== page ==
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Hilburn v. STORAGE TRUST PROPERTIES

GEORGE E. HILBURN, Appellant, v. STORAGE TRUST PROPERTIES, LP, Appellee.

No. 14-18-00184-CV.


Court of Appeals of Texas, Fourteenth District, Houston.
Majority and Concurring Opinions Opinions filed September 17, 2019.
Murphy S. Klasing, for Storage Trust Properties, LP, Appellee.
Gus E. Pappas, for George E. Hilburn, Appellant.
On Appeal from the 189th District Court, Harris County, Texas, Trial Court Cause No. 2015-36631.
Reversed and Remanded in Part, Vacated and Dismissed in Part.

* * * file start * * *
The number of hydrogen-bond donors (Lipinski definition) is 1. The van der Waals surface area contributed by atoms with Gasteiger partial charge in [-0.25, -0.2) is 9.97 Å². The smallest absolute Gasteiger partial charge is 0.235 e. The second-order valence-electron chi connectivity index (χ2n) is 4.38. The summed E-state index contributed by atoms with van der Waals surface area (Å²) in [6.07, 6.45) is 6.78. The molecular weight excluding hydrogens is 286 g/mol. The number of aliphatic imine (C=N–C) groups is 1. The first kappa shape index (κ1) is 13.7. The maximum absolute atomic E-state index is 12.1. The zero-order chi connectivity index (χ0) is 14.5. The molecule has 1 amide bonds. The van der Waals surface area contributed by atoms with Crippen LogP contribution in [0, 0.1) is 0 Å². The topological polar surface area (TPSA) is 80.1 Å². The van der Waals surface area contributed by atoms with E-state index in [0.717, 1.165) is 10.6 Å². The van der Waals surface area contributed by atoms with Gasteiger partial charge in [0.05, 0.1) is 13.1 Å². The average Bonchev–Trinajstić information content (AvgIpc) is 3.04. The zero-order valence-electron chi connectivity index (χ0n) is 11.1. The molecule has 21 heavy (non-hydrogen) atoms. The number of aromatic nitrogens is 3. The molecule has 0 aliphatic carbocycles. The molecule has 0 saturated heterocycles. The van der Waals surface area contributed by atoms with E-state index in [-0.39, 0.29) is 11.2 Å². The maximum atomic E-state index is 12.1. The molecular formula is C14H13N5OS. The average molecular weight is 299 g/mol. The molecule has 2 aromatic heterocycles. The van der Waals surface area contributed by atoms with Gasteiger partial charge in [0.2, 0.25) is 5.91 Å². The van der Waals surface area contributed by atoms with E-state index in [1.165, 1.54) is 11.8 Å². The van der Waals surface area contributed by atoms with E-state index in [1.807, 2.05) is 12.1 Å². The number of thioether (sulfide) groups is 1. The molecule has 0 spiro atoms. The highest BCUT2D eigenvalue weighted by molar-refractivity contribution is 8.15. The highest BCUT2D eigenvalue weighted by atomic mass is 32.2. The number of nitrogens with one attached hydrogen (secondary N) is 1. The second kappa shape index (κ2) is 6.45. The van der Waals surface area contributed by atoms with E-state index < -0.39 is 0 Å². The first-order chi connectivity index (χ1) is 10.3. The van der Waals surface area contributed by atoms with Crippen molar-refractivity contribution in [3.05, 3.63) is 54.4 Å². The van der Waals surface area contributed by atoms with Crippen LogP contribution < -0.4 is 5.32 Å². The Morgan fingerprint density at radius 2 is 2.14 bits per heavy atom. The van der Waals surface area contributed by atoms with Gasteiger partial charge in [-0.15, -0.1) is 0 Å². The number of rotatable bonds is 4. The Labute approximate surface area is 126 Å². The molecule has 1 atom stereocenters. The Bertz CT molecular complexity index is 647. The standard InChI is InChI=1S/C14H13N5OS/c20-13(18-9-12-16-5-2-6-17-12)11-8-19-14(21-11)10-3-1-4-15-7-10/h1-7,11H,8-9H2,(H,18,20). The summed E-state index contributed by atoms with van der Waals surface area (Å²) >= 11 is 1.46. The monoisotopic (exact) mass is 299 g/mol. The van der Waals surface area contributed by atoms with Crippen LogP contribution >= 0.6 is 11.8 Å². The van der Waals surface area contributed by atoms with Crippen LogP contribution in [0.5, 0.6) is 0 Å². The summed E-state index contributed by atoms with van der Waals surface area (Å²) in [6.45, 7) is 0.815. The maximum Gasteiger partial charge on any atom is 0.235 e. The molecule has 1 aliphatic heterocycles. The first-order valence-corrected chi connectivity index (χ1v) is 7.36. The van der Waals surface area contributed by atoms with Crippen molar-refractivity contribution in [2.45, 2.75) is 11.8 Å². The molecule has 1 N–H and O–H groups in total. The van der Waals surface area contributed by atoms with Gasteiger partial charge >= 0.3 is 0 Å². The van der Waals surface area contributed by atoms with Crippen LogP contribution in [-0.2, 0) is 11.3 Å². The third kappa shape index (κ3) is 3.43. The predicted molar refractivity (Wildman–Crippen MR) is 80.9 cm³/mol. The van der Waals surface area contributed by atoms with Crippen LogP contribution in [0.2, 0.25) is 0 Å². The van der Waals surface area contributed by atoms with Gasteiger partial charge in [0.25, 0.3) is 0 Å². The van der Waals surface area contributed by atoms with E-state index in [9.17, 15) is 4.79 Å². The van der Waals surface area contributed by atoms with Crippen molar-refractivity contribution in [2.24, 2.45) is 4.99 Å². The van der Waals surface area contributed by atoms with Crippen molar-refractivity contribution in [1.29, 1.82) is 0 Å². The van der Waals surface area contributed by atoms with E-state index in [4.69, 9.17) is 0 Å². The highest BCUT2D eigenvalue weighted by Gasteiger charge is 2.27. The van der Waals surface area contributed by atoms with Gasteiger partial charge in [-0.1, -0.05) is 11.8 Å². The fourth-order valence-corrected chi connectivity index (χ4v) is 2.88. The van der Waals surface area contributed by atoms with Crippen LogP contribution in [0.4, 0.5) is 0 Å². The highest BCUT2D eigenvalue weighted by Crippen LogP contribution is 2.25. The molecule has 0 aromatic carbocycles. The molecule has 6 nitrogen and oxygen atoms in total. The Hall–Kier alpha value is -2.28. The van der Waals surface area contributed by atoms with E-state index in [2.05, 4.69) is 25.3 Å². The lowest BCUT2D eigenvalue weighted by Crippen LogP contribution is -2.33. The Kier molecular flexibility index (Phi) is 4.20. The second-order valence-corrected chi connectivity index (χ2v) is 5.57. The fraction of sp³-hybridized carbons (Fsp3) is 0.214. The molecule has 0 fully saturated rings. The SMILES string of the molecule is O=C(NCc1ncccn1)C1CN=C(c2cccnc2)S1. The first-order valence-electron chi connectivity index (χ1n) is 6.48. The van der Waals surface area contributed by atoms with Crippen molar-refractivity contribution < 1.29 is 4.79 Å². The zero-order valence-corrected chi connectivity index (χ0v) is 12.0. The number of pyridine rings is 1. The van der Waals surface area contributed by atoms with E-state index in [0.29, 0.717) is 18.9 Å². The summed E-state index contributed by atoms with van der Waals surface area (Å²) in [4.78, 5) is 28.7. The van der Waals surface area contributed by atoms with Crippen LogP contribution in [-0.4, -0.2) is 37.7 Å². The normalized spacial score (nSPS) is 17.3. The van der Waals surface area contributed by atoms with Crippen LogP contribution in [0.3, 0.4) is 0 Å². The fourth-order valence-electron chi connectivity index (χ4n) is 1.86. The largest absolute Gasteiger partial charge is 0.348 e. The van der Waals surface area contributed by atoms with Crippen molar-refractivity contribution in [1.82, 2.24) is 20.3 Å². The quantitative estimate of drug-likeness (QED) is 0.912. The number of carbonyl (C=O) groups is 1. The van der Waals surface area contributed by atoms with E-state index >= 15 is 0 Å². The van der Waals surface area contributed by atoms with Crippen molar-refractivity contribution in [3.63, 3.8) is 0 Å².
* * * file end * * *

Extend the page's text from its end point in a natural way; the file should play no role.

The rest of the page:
Panel consists of Chief Justice Frost and Justices Bourliot and Poissant (Frost, C.J., concurring).

MAJORITY OPINION


FRANCES BOURLIOT, Justice.
This lawsuit involves the disposal of personal property from storage units without the consent of the property owner. In three issues, the property owner, George E. Hilburn, challenges the trial court's grant of final summary judgment in favor of the storage unit owner, Storage Trust Properties, LP. Concluding that the trial court erred in granting summary judgment on Hilburn's breach of contract and noncontractual claims and that there is no justiciable controversy as to Hilburn's request for declaratory judgment, we reverse and remand the trial court's judgment in part, vacate the judgment in part, and dismiss the appeal in part for want of jurisdiction.

Background